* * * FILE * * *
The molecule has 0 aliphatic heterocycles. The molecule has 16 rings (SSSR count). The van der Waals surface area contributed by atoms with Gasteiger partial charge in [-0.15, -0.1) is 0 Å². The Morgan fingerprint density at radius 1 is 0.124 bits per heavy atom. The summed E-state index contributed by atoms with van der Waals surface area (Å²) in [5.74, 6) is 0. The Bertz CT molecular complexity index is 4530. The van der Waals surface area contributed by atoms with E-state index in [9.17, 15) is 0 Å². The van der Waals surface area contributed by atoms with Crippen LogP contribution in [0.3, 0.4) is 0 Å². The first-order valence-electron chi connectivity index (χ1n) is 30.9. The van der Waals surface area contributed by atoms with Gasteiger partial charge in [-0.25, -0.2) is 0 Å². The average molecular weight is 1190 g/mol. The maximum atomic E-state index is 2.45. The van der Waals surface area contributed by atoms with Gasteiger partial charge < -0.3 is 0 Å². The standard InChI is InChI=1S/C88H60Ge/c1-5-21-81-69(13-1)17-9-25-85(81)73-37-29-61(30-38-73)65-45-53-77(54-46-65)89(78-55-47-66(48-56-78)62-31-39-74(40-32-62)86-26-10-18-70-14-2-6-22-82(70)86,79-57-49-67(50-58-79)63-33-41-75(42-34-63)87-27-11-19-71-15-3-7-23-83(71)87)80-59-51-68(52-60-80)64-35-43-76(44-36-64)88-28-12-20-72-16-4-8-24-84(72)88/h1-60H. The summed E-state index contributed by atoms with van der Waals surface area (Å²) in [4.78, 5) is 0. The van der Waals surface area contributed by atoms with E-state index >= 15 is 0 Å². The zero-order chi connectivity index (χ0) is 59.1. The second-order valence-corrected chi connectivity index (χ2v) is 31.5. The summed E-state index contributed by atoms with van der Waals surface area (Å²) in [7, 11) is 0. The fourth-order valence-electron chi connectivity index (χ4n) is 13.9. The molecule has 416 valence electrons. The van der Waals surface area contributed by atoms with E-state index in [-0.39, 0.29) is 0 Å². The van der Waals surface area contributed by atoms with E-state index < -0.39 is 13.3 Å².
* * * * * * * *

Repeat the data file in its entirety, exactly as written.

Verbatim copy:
The molecule has 0 aliphatic heterocycles. The molecule has 16 rings (SSSR count). The van der Waals surface area contributed by atoms with Gasteiger partial charge in [-0.15, -0.1) is 0 Å². The Morgan fingerprint density at radius 1 is 0.124 bits per heavy atom. The summed E-state index contributed by atoms with van der Waals surface area (Å²) in [5.74, 6) is 0. The Bertz CT molecular complexity index is 4530. The van der Waals surface area contributed by atoms with E-state index in [9.17, 15) is 0 Å². The van der Waals surface area contributed by atoms with Crippen LogP contribution in [0.3, 0.4) is 0 Å². The first-order valence-electron chi connectivity index (χ1n) is 30.9. The van der Waals surface area contributed by atoms with Gasteiger partial charge in [-0.25, -0.2) is 0 Å². The average molecular weight is 1190 g/mol. The maximum atomic E-state index is 2.45. The van der Waals surface area contributed by atoms with Gasteiger partial charge < -0.3 is 0 Å². The standard InChI is InChI=1S/C88H60Ge/c1-5-21-81-69(13-1)17-9-25-85(81)73-37-29-61(30-38-73)65-45-53-77(54-46-65)89(78-55-47-66(48-56-78)62-31-39-74(40-32-62)86-26-10-18-70-14-2-6-22-82(70)86,79-57-49-67(50-58-79)63-33-41-75(42-34-63)87-27-11-19-71-15-3-7-23-83(71)87)80-59-51-68(52-60-80)64-35-43-76(44-36-64)88-28-12-20-72-16-4-8-24-84(72)88/h1-60H. The summed E-state index contributed by atoms with van der Waals surface area (Å²) in [4.78, 5) is 0. The van der Waals surface area contributed by atoms with E-state index >= 15 is 0 Å². The zero-order chi connectivity index (χ0) is 59.1. The second-order valence-corrected chi connectivity index (χ2v) is 31.5. The summed E-state index contributed by atoms with van der Waals surface area (Å²) in [7, 11) is 0. The fourth-order valence-electron chi connectivity index (χ4n) is 13.9. The molecule has 416 valence electrons. The van der Waals surface area contributed by atoms with E-state index in [-0.39, 0.29) is 0 Å². The van der Waals surface area contributed by atoms with E-state index < -0.39 is 13.3 Å².